Most Addicts Do Receive Anti-Drug Education Prior to Abusing Drugs, Narconon Riverbend Research Finds

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Most parents are comforted to know that their kids receive drug prevention education in school, but the latest survey by Narconon Riverbend indicates that it might not be a good idea to rely on the efficacy of such classes.

Drug education is proving to be less effective than it needs to be...

A peer review of the National Institute of Justice study that initially approved DARE actually indicated that the classes might increase drug abuse among girls.

According to a survey conducted by Narconon Riverbend, 82.8% of addicts received drug abuse prevention classes (such as the “Drug Abuse Resistance Education”), prior to beginning to take drugs. Clearly, for these folks, preventative education did not work well. The DARE program has undergone criticism in recent years, with many people questioning whether it justifies the budget allocated to it federally and at the state level, or whether it works at all.

A peer review of the National Institute of Justice study that initially approved DARE actually indicated that the classes might increase drug abuse among girls. A survey of studies conducted on DARE’s efficacy, written by David J. Hanson, Professor at SUNY-Potsdam, reveals that many such studies did, in fact, show DARE to be ineffective, but that the organization actually attempted to suppress the research and intimidate those who intended to publish it. When the Research Triangle Institute (RTI)—a nationally prestigious research group funded by the U.S. Bureau of Justice Assistance to study DARE—began to find that it “simply didn’t work,” the national DARE organization made harassing phone calls and threats of violence to researchers and successfully prevented the institute from publishing its findings. This was just one of many attempts at intimidation performed by the DARE organization aimed at keeping information on its ineffectiveness from reaching the public.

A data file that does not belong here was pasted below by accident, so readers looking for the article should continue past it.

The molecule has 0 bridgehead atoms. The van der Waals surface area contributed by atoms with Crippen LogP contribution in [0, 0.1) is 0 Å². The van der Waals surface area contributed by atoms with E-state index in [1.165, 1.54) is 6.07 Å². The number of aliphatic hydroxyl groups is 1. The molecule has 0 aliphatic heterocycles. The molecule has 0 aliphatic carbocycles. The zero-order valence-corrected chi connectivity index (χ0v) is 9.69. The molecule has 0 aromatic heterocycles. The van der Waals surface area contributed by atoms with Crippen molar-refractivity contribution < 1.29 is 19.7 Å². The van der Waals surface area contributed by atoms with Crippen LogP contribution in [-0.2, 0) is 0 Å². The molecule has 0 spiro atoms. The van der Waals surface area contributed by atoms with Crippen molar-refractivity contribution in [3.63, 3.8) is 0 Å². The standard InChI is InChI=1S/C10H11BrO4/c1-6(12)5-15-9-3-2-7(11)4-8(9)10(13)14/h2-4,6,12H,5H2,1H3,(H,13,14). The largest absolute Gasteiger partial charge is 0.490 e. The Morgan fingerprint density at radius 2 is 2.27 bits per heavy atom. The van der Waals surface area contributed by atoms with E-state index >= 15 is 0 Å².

Anecdotally, many addicts who are interviewed, as in this article from the International Child and Youth Care Network, say that the classes’ use of hyperbole and at times outright misinformation actually encouraged them to try drugs for themselves, in order to find out the truth.

As of the 2010-11 school year, many states were pulling their funding from DARE classes, or implementing other programs based on actual drug facts and statistics. Let’s hope that substance abuse prevention education gets a much-needed redesign, and that we can start helping our kids know the very real dangers of drug abuse and addiction.

  • Narconon Riverbend’s survey was conducted on addicts seeking drug rehab, and, with the sample size used, there is a 12.5% margin of error.

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Kelley Keeney
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